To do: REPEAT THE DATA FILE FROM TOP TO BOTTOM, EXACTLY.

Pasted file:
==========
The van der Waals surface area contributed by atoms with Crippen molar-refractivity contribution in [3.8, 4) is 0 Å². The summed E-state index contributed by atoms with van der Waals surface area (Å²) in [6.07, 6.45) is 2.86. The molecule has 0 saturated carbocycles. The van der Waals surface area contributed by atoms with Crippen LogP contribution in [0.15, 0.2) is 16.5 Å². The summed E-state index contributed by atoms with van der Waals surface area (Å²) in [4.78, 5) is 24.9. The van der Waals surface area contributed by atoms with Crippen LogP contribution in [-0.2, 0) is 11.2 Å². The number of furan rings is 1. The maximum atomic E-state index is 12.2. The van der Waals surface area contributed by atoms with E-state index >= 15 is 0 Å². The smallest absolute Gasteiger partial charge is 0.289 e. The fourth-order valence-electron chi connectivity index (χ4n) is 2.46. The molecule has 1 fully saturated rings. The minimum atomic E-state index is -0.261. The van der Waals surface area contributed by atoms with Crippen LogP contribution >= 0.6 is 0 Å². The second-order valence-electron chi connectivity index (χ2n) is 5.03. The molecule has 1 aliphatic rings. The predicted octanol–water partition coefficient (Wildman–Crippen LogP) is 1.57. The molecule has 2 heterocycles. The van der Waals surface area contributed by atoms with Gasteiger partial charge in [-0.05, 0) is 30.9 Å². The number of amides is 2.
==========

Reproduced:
The van der Waals surface area contributed by atoms with Crippen molar-refractivity contribution in [3.8, 4) is 0 Å². The summed E-state index contributed by atoms with van der Waals surface area (Å²) in [6.07, 6.45) is 2.86. The molecule has 0 saturated carbocycles. The van der Waals surface area contributed by atoms with Crippen LogP contribution in [0.15, 0.2) is 16.5 Å². The summed E-state index contributed by atoms with van der Waals surface area (Å²) in [4.78, 5) is 24.9. The van der Waals surface area contributed by atoms with Crippen LogP contribution in [-0.2, 0) is 11.2 Å². The number of furan rings is 1. The maximum atomic E-state index is 12.2. The van der Waals surface area contributed by atoms with E-state index >= 15 is 0 Å². The smallest absolute Gasteiger partial charge is 0.289 e. The fourth-order valence-electron chi connectivity index (χ4n) is 2.46. The molecule has 1 fully saturated rings. The minimum atomic E-state index is -0.261. The van der Waals surface area contributed by atoms with Crippen LogP contribution >= 0.6 is 0 Å². The second-order valence-electron chi connectivity index (χ2n) is 5.03. The molecule has 1 aliphatic rings. The predicted octanol–water partition coefficient (Wildman–Crippen LogP) is 1.57. The molecule has 2 heterocycles. The van der Waals surface area contributed by atoms with Gasteiger partial charge in [-0.05, 0) is 30.9 Å². The number of amides is 2.